It would seem that nothing is too good, or too much, for Fido. A recent list of pet paraphernalia issued by the Pet Information Bureau included booties with suspenders; rawhide fortune cookies and tacos; an adjustable car seat so Fido can be strapped in safely and still look out the window; even a waterbed specially designed to help tone muscles and stimulate circulation.
And that's only the beginning. There are also scarfs, T-shirts, raincoats, deodorants and breath fresheners, colognes, shampoos and even back packs.
By the time I had read through the list of pet gifts, I began to think that even dogs with all those trappings were still being deprived. There is more to life than material possessions. After all, quality of life depends on the caring touch; home cooking, for instance.
So, I tried making dog food at home. It was not the most practical thing I had ever done, since I don't own a dog. But the dog bones were fun to make, and distribute, and the reports that filtered back to me indicated that all the dogs tested liked them.
Do dogs really care about the taste of their food? According to Dr. Doug Draper of the Great Falls Veterinary Clinic in Reston, "some dogs will eat anything put before them," but added that some species, like poodles, are finicky eaters.
If most dogs don't much care about the flavor of their food, can dogs indeed taste the difference between foods? Roy Martin, director of science and technology for the Pet Food Institute, said several studies indicate that dogs can detect differences in flavors. But he said that it seems the texture and the foods the dog eats and the type of food the dog is fed early in life determine its preferential eating patterns.
There may have been a time when Fido fed on the crumbs that fell from its master's table, but today we are doing a lot more than simply tossing Fido scraps. Proof is the inclusion of a recipe for Dog Bone Biscuits in the new Fannie Farmer Baking Book and by sales last year of over 200,000 sets of dog bone biscuit cutters made by Fox Run Craftsmen, an international housewares manufacturer and distributor.
The first recipe below is based on that of John Clarke, president of Fox Run, who, according to Fox Run sales manager Steve Rusnock, "has been making dog bones for his dogs for years." The second recipe, which appeared in the Fannie Farmer Baking Book, kept two decades of her family dogs and most of her friends' dogs happily chomping, according to that book's author, Marion Cunningham. FOX RUN DOG BISCUITS (Makes about 20 biscuits) 2 1/2 cups whole-wheat flour 1/2 cup nonfat dry milk 1 teaspoon sugar 1 teaspoon salt 6 tablespoons margarine or oil 1 egg 2/3 cup cold water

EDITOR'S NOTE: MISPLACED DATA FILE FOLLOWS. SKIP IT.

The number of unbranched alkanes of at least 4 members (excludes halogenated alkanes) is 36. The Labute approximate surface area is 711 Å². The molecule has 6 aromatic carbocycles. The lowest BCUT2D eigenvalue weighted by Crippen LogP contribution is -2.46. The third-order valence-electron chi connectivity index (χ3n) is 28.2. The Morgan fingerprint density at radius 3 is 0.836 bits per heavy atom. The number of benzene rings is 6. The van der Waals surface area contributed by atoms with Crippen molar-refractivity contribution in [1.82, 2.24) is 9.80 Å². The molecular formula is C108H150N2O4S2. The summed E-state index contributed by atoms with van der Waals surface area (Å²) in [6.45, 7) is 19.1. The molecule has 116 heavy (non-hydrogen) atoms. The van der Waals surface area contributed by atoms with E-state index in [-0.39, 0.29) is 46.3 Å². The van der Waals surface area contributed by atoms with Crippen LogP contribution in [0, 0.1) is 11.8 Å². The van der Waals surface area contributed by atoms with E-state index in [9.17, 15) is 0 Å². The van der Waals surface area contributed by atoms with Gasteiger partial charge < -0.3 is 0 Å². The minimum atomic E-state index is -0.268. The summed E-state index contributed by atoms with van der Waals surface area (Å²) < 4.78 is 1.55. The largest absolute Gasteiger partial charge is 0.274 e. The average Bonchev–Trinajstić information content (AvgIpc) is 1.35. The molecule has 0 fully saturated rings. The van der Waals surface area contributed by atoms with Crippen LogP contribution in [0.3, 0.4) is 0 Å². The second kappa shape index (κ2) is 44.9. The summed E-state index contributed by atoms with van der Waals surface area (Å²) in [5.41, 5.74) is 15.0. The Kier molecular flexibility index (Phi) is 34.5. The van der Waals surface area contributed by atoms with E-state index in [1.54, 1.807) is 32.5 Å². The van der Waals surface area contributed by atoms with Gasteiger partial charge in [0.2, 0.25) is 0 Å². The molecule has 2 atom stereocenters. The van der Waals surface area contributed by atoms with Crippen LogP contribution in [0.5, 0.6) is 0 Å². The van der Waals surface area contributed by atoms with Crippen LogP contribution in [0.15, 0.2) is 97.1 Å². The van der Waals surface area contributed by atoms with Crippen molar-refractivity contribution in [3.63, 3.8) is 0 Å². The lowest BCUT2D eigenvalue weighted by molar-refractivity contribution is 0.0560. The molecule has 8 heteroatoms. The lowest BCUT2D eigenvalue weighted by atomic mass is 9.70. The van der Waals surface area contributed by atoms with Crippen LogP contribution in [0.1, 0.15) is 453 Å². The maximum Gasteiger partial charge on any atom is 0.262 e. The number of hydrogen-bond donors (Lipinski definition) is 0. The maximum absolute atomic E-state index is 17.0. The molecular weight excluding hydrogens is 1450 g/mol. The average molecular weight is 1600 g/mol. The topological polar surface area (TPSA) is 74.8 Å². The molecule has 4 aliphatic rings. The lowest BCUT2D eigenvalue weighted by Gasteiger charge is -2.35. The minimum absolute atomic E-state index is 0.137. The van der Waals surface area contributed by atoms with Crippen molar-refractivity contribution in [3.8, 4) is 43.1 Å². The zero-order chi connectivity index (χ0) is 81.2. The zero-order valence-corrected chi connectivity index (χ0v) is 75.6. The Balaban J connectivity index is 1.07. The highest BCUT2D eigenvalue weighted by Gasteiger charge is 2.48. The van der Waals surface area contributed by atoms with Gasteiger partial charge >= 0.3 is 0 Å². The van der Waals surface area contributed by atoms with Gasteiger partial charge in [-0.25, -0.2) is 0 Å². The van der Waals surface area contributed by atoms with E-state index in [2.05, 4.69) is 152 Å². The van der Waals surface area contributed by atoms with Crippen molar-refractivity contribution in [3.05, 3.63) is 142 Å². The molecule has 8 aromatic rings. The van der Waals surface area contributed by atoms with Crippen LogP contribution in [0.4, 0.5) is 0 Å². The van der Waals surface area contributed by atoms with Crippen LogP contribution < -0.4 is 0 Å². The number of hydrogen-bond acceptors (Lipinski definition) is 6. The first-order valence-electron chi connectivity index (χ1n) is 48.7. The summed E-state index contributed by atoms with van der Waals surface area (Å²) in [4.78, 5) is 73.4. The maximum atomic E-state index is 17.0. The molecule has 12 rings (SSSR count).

Combine the dry ingredients and mix well. Add the remaining ingredients and stir with a wooden spoon to form a stiff dough, or combine all the ingredients in a food processor and process until dough forms.
Roll out to a thickness of about half an inch, cut into dog bone shapes with dog bone cutters or into sticks about three inches long and 3/4-inch wide.
Bake on an ungreased baking sheet for 25 minutes in a 350-degree oven. Cool on a rack, then store in an airtight container and use as needed. MARION CUNNINGHAM'S DOG BONE BISCUITS (Makes about 16 biscuits) 2 eggs 2 tablespoons soy flour 2 tablespoons wheat germ 1/2 teaspoon salt 4 tablespoons cold water 2 cups whole-wheat flour 2 tablespoons instant nonfat dry milk
In a large bowl, beat the eggs until combined, then add the soy flour, wheat germ, salt and water and mix well. Combine the wheat flour and milk, add to the mixture and either beat with a wooden spoon or work into a stiff dough with your hands, leaving any dry bits and crumbs in the bowl.
Pat the dough into a rectangle about 1/2-inch thick, then cut into bones with cookie cutters or into sticks about 3 inches long and 3/4-inch wide with a sharp knife.
Place on an ungreased baking sheet and bake at 350 degrees for 25 minutes on one side, then flip the bones and bake for another 25 minutes on the other side.
Cool on racks then store in an airtight container until needed.